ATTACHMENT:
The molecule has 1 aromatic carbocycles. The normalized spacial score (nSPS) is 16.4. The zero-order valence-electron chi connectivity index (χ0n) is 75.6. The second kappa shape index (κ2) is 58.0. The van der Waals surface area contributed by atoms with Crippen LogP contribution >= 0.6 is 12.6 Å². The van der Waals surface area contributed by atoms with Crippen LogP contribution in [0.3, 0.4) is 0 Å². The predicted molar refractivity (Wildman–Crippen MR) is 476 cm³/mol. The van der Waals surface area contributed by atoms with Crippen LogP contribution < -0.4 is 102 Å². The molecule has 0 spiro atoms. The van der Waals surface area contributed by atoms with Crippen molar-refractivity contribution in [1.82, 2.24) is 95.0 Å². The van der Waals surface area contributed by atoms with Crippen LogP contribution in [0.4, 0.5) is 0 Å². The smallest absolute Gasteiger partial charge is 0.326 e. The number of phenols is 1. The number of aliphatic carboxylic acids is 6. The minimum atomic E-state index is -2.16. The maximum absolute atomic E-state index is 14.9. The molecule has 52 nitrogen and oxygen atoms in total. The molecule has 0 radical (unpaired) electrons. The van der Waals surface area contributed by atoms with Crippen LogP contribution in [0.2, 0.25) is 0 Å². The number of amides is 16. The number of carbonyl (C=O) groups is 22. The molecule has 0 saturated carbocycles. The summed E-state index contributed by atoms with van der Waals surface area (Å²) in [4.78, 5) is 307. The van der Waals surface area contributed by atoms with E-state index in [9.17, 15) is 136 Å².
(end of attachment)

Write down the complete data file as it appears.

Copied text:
The molecule has 1 aromatic carbocycles. The normalized spacial score (nSPS) is 16.4. The zero-order valence-electron chi connectivity index (χ0n) is 75.6. The second kappa shape index (κ2) is 58.0. The van der Waals surface area contributed by atoms with Crippen LogP contribution >= 0.6 is 12.6 Å². The van der Waals surface area contributed by atoms with Crippen LogP contribution in [0.3, 0.4) is 0 Å². The predicted molar refractivity (Wildman–Crippen MR) is 476 cm³/mol. The van der Waals surface area contributed by atoms with Crippen LogP contribution < -0.4 is 102 Å². The molecule has 0 spiro atoms. The van der Waals surface area contributed by atoms with Crippen molar-refractivity contribution in [1.82, 2.24) is 95.0 Å². The van der Waals surface area contributed by atoms with Crippen LogP contribution in [0.4, 0.5) is 0 Å². The smallest absolute Gasteiger partial charge is 0.326 e. The number of phenols is 1. The number of aliphatic carboxylic acids is 6. The minimum atomic E-state index is -2.16. The maximum absolute atomic E-state index is 14.9. The molecule has 52 nitrogen and oxygen atoms in total. The molecule has 0 radical (unpaired) electrons. The van der Waals surface area contributed by atoms with Crippen LogP contribution in [0.2, 0.25) is 0 Å². The number of amides is 16. The number of carbonyl (C=O) groups is 22. The molecule has 0 saturated carbocycles. The summed E-state index contributed by atoms with van der Waals surface area (Å²) in [4.78, 5) is 307. The van der Waals surface area contributed by atoms with E-state index in [9.17, 15) is 136 Å².